30 06 2015
As someone who’s had a passion for language since I was a child, I’ve always enjoyed the nuances of language and how different people use it in different ways. While the subjectivity of language may at times be a source of miscommunication and even frustration in our personal and professional relationships, it’s also reflective of the plurality of expression, the variances in thought patterns, and the differences between cultures.
Welcome to the very first Language Ninja column of the summer! Let’s pour ourselves a frozen peach iced tea, relax by the pool, and start tacklin’ some rules of grammar and syntax!
Q: Is “close proximity” redundant?
16 06 2015
It may be a familiar trope in crime stories, but having a dead body in the trunk is a lousy selling point for an automobile. When Ford launched its ad campaign in Belgium, they wanted buyers to appreciate their excellent manufacturing and came up with the slogan “Every car has a high-quality body.” However translated into Dutch, one of Belgium’s three official languages, the ad became “Every car has a high-quality corpse,” which was less than persuasive. Thanks to a translation error, Ford’s new model sounded as if it was an accessory to a crime rather than something you’d willingly drive off the lot.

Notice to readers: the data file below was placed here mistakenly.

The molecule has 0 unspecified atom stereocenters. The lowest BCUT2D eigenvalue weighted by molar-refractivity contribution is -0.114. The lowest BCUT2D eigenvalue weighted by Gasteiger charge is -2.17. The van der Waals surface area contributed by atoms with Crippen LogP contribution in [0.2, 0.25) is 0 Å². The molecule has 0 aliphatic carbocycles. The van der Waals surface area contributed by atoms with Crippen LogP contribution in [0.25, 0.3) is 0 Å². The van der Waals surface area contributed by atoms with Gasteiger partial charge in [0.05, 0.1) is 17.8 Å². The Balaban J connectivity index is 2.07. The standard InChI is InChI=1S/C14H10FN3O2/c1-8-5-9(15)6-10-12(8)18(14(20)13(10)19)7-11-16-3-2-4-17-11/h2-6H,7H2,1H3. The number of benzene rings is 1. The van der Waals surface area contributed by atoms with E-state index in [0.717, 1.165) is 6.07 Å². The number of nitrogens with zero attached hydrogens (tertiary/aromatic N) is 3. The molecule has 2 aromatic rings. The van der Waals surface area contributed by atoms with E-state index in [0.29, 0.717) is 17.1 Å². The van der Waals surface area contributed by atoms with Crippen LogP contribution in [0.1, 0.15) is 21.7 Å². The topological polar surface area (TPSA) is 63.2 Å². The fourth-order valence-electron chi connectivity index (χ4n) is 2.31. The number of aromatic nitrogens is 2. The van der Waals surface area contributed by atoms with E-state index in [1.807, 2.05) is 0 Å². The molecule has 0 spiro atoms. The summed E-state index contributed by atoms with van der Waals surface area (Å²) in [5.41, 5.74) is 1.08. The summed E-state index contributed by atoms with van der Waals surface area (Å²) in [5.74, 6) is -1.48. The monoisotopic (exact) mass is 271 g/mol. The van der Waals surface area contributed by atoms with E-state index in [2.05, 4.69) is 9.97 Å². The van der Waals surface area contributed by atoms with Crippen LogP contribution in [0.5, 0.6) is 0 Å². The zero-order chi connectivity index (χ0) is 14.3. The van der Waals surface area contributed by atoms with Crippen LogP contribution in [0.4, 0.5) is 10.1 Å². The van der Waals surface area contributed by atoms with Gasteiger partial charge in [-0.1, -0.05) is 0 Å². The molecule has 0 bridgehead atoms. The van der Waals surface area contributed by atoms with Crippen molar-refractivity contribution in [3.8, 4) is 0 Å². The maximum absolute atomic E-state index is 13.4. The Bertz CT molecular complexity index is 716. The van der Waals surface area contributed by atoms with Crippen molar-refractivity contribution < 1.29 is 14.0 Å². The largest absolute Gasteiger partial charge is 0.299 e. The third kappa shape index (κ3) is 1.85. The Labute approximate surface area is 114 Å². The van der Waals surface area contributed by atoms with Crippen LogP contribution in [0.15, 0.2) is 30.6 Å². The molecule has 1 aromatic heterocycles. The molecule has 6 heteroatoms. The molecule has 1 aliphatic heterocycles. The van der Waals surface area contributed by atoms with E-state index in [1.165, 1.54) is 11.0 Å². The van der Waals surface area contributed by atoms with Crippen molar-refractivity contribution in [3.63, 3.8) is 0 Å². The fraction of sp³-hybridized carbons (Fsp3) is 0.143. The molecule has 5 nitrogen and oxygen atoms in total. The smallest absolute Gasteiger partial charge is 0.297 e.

Q: What do landing the perfect job, finding your ideal mate, and winning friends all have in common?
A: They all require you to know how to market yourself.
Yes, it’s the reason people sweat interviews (and first dates), spend hours drafting cover letters, and even pay others to assemble their résumés — we don’t always know the best way to sell ourselves. Marketing yourself is an essential skill to get where you want to go, but the process is often easier said than done.
02 06 2015
If you are someone who enjoys writing, you probably take pride in using your skill and knowledge of the language to craft a message that communicates exactly the intended point. The raw materials at your disposal—words—are not unlike those of a sculptor; some are easier to work with than others. So when you can master the harder materials—more obscure words—you might feel a special satisfaction.